Both an open fire and candles can make a living room a much more welcoming, cosy place to spend time. And both are perfectly safe, as long as you don’t ignore them and forget to put both out, before going out or going to bed at night.

If you do have an open fire, stove or log burner in your front room, remember to keep chimneys and flues clean and have the chimney swept regularly by a professional.


  • Ensure you stub out cigarettes safely and correctly.
  • Check all electrics are fitted with the correct fuse to avoid overheating.
  • Make sure any electrical appliances you buy hold a British or European safety mark.
  • Keep electrical appliances clean and in good working order.
  • Turn off and unplug any electrical appliances when not in use, unless they’re designed to be left on.


  • Never use portable heaters to dry clothes and avoid placing them near furniture or curtains.
  • Don’t leave burning candles unattended and keep them away from children. Put them in secure holders away from anything that could catch fire and on a surface that won't burn.

Smoke alarms

Smoke is far more likely to kill you in a fire than flames and a smoke alarm is likely to be the first and only warning you get if a fire breaks out at home. That’s especially true if you’re asleep at the time. They can be annoying if they go off when you cook, but don’t be tempted to switch them off when you’re in the kitchen. It’s better to be slightly irritated on occasion than trapped by a fire that’s already got a firm hold.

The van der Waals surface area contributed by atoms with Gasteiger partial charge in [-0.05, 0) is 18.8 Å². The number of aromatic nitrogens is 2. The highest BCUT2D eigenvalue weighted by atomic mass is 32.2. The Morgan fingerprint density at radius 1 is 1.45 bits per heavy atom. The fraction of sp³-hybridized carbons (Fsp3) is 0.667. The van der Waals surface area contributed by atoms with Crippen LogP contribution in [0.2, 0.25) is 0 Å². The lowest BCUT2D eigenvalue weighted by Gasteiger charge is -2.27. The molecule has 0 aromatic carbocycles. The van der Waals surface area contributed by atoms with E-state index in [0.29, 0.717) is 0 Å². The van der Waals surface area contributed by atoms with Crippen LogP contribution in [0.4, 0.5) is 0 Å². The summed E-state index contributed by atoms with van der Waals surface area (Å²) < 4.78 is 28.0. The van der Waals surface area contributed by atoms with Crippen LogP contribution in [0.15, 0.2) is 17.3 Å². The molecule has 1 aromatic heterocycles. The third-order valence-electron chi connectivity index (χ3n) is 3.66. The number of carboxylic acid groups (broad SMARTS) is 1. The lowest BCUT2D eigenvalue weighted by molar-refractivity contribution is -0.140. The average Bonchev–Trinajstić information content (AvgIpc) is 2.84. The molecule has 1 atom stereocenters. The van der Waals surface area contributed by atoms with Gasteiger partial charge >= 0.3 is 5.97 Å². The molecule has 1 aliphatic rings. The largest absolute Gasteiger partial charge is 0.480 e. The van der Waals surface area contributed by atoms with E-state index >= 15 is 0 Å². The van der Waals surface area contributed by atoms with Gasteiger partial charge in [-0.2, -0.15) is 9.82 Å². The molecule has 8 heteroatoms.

• Fit a smoke alarm on each floor of your home.
  • Ensure they're tested regularly.


  • Don’t switch off alarms while you’re cooking – there’s a good chance you’ll forget to switch them back on again.


Planning for an emergency

Staying safe is always the priority in a house fire, so, whether you live in a bungalow or a tower block, make sure you and your family are aware of the fastest, safest way to get out of the building in an emergency.


  • Work out an escape plan with your family.
  • Make sure you all know where the window and door keys are kept and how to get out if there's a fire.
  • Keep all exits clear.
  • Check doors for heat with the back of your hand before opening them in a fire. If the door is warm, don’t open it, there may be fire on the other side. Look for another way out.

General home fire safety

If fire does break out in your home, focus on getting everyone out. Don’t worry about your belongings or trying to put the fire out yourself.  As soon as you’re all safe, call the emergency services and let them tackle the blaze, no matter how minor it appears to be. Possessions can always be replaced, but you and your family can’t.


  • Look out for scorch marks, hot plugs or sockets, flickering lights, blown fuses or circuit breakers, which trip for no obvious reason.
  • Ensure matches and lighters are kept out of reach of children.
  • Regularly check old cables and wires, including those hidden by furniture or under mats.
  • Turn heaters off and put up fireguards when not in use.
  • Close all doors when going to bed.


  • Don’t overload electrical sockets; ensure you switch them off at night.
  • Don’t wear loose or flammable clothing as they’re more likely to catch fire.
  • Never tackle a fire yourself – get out, stay out and call 999.

For a more comprehensive guide to home fire safety see the London Fire Brigade’s Fire safety in the home leaflet.

Always be cautious when undertaking any task that you're not fully familiar with as you could injure yourself or those around you, seek professional help where required.